Home Theater and Projectors

On the Road to 4K UHD

This blog provides an update on 4K Ultra-High Definition (UHD) standards, services and products.  2013 is the year in which the essential pieces will be coming together that will enable large scale production of 4K UHD products and services in 2014.  Also I provide a word of warning about being an early adopter of 4K UHD technology.

Since 4K UHD has already been discussed in some detail in several of my recent blogs, I will keep the introduction very brief.  4K UHD is considered by many within the consumer electronics industry as the next generation of television.  4K UHD has twice the horizontal and twice the vertical resolution of the best HDTV format (i..e., 1080p).  While the increase in resolution is the most often discussed benefit of 4K UHD over the current HD system, there are also improvements in several other technical areas which allow for a wider color space offering more saturated colors, increased color bit depth and increased chroma (i.e., color) resolution and increase frame rates.  When the potential enhancements are fully realized throughout the video chain from the video source to the display, 4K UHD is capable of presenting a more lifelike image that some viewers have described as having the realism of looking out a window.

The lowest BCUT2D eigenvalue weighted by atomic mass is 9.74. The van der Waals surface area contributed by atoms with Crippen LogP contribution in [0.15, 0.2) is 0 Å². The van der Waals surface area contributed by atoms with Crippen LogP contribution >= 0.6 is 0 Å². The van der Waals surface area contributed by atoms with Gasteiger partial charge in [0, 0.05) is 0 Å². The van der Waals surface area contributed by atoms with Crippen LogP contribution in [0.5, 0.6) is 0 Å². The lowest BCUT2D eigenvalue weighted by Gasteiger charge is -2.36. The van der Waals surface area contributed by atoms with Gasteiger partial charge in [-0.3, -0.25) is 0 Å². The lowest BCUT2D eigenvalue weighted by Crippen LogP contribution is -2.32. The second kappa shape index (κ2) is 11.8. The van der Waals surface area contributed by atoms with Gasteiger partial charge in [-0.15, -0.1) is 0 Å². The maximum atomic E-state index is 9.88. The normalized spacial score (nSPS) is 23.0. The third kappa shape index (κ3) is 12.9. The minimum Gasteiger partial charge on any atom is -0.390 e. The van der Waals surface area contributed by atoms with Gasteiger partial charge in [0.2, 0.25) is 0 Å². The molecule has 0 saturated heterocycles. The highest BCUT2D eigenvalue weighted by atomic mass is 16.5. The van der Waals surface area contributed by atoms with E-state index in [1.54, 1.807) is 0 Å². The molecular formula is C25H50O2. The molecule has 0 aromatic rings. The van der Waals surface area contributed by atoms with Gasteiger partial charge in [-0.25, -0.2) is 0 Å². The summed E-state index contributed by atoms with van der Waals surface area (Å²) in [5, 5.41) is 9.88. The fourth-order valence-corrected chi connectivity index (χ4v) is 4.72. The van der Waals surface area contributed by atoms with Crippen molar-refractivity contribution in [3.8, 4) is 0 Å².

4K Standards Update

 

I have reported extensively on the various industry and international standards related to UHD in several previous blogs (i.e., most recently HERE, HERE and HERE).  I have picked up a little more information since my last previous blog on the subject.  Specifically:

HDMI Version 2.0

Silicon Image (SI) is a major supplier of HDMI chipsets used by many of the leading consumer electronic manufacturers in their products.

On March 8th SI released a statement that, in part, said:

Silicon Image, Inc. announced that the long-awaited HDMI 2.0 spec with support for 4K video at 60 Hz likely will be available by mid-year, with the first 2.0-compliant chips expected to reach volume production in 2014. The new HDMI spec had been expected to be released by CES, but with Apple, a long-time DisplayPort supporter, joining the HDMI Forum, the complexion of the negotiations changed.”